The above code was an example of a flowing stream as we were just listening to the data event of the stream and the listener gets triggered automatically every time some new data comes up from the stream.

The following is a simple example of a non-flowing stream:

When running the code, it will give the following output:

<Buffer 4c 6f 72 65 6d 20 69 70 73 75>

But how did it work?

It’s because we created a read stream using the createReadStream method from the FS module.

As soon as the stream gets created, the file data will start streaming into the stream variable. We also allowed some time for the stream, using the setTimeout method, to get some data filled in its buffer.

After 10 milliseconds, the setTimeout callback gets executed and we read the first 10 bytes of the buffer using the read() method called with 10 (size in bytes) as an argument.

Buffer Management by the Read Stream

In the above code, if we call the read() function again after the console.log(data) and print the new data, we see that the data is different from the previous log:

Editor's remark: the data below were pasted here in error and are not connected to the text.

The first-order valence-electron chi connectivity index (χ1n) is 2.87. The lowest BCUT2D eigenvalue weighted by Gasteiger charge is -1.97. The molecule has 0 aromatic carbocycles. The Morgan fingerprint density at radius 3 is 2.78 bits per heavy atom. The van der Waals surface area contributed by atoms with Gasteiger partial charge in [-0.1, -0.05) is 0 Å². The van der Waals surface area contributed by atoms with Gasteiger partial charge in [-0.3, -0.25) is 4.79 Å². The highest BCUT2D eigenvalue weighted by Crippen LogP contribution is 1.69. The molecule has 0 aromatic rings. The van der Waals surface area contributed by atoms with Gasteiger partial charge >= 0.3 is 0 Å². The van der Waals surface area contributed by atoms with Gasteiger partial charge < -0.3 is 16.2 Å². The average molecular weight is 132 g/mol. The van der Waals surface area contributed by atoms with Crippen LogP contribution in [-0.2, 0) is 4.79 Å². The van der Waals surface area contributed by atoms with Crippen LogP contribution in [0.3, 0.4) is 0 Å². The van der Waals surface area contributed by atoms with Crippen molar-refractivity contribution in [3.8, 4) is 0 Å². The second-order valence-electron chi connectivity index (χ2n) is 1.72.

For the above code, we get the output as:

<Buffer 4c 6f 72 65 6d 20 69 70 73 75>
<Buffer 6d 20 64 6f 6c 6f 72 20 73 69>

The logged values are different because the buffer removes the data after being read by the consumer.

Hence, for the first call of the read() method, we get the first 10 bytes of buffer data and for the second call of the read() method, we get the 11th byte to 20th byte of the actual data that are currently the first 10 bytes of the buffer.

Conclusion

That was all about read streams in Node.js.

To prevent this piece from getting really long and boring, I have written another blog explain about writable streams, stream piping, error handling for piped streams, and stream events and functions.

Loved the article? SUPPORT MY WRITING…

Patreon — https://www.patreon.com/kunaltandon
Paypal — https://www.paypal.com/paypalme2/kunaltandon94

--

--

Get the Medium app

A button that says 'Download on the App Store', and if clicked it will lead you to the iOS App store
A button that says 'Get it on, Google Play', and if clicked it will lead you to the Google Play store
Kunal Tandon

Kunal Tandon

987 Followers

Coder • Blogger • Problem Solver • 💁🏼‍♂️ Connect with me on LinkedIn @ http://bit.ly/kunal-tandon